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Abstract

The first task of tissue engineer trying to make a scaffold of a heart valve, is to adapt some model of a heart valve to establish target geometries and properties that should be recreated in artificial scaffold. The natural way to do so is to conduct literature research and find the current scientific consensus on the topic. Here the problems start, each researcher seems to have an individual opinion about optimal geometry of valve. What makes situation more complex is that each researcher has carefully chosen arguments to explain why that particular design is better than others. Hence, the consensus is not there yet, we chosen to contribute to this discussion. The analysis of available reports enable to “cook out” 2 distinguishable and to some extent contrary hypothesis.

1st –the optimal architecture of artificial valve is an architecture of native one.

2nd-there is not such a thing as optimal architecture of a heart valve, and never will be

The first option is very tempting due to its simplicity. Of course, in most of human beings the valves work fine for entire life so let's make the same structure for the sick patient. But which one? – Literally mine or yours? Maybe we should make an average from 1000 or million healthily examples? Hypothetically, if you would need new face, would you like to have the “median” appearance or you rather would go for the most beautiful one? Let's take it further – what is an optimal design of human face, perhaps one would wish to obtain the most beautiful face possible, while others would opt for younger variant of their old one. When it comes to faces, it is easy to distinguish beautiful from average and ugly. Using our internal standards, we are doing this every day hundreds times. But valves are usually not visible, so do we need to work out the standard of “beauty” for HV. Frequently, clinicians and researchers seem to use the same face-related-internal standards to propose geometries of scaffold. “I like this more than that, because its follows better my internal visual standards of HV beauty”. But this is not the way to go. We need hard core evidence to distinguish structure that is better than the other.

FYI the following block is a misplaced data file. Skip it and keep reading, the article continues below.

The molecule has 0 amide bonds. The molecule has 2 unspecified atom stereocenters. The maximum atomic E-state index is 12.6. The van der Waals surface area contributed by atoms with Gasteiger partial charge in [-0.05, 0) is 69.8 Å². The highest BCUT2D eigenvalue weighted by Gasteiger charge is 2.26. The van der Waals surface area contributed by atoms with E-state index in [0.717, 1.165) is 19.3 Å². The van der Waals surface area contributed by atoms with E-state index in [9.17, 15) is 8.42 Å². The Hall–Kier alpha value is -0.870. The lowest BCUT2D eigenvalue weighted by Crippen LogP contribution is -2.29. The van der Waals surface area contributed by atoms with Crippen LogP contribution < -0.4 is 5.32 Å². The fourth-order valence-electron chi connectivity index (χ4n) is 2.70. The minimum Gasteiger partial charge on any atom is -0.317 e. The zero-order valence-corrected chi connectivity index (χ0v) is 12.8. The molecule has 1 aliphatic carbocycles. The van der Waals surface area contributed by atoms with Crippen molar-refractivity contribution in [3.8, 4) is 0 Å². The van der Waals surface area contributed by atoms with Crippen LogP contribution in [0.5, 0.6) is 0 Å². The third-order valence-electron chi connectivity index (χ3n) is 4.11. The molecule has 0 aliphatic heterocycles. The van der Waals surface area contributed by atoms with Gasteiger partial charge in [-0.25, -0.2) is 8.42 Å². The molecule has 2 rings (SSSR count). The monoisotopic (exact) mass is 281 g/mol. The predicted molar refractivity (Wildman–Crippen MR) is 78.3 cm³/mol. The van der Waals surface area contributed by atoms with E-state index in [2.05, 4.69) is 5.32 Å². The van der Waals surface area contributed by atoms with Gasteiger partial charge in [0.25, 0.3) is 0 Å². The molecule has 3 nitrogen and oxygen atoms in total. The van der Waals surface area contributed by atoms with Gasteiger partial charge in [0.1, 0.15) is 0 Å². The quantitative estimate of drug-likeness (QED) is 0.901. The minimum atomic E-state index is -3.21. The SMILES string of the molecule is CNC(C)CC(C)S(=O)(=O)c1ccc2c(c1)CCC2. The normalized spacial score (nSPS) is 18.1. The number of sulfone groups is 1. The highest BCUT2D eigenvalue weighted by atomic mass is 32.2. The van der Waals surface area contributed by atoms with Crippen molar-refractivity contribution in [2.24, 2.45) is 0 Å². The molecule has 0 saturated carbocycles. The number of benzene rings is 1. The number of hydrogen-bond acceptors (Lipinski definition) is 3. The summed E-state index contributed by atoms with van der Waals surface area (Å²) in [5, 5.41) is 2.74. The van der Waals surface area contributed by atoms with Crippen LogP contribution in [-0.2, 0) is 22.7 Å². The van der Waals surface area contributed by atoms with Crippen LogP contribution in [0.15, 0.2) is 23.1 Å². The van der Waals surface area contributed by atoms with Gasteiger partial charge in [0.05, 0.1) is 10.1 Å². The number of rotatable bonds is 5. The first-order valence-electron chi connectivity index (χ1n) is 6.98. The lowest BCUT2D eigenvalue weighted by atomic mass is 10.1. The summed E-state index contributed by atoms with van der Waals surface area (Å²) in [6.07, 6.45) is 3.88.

The second option is more radical – each patient needs individually chosen design of the heart valve that will reflect its specific needs and conditions. This is obviously very elegant but horribly expensive solution, since an individualized scaffold not only needs to be designed but also produced only in few copies.

The consensus of both strategies is in our opinion the establishing the most “beautiful HV” but according to objective physical parameters. What additionally supports this logic is that under physiological condition the scaffold will adjust to patient by changing the geometries.

To confirm our observation and conclusion we contacted 30 prominent clinicians (n = 11) and tissue engineers (n = 19) with question: What is an optimal design of aortic heart valve? In this report we are presenting their responses and comments.

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/content/papers/10.5339/qfarc.2016.HBPP3190
2016-03-21
2020-01-26
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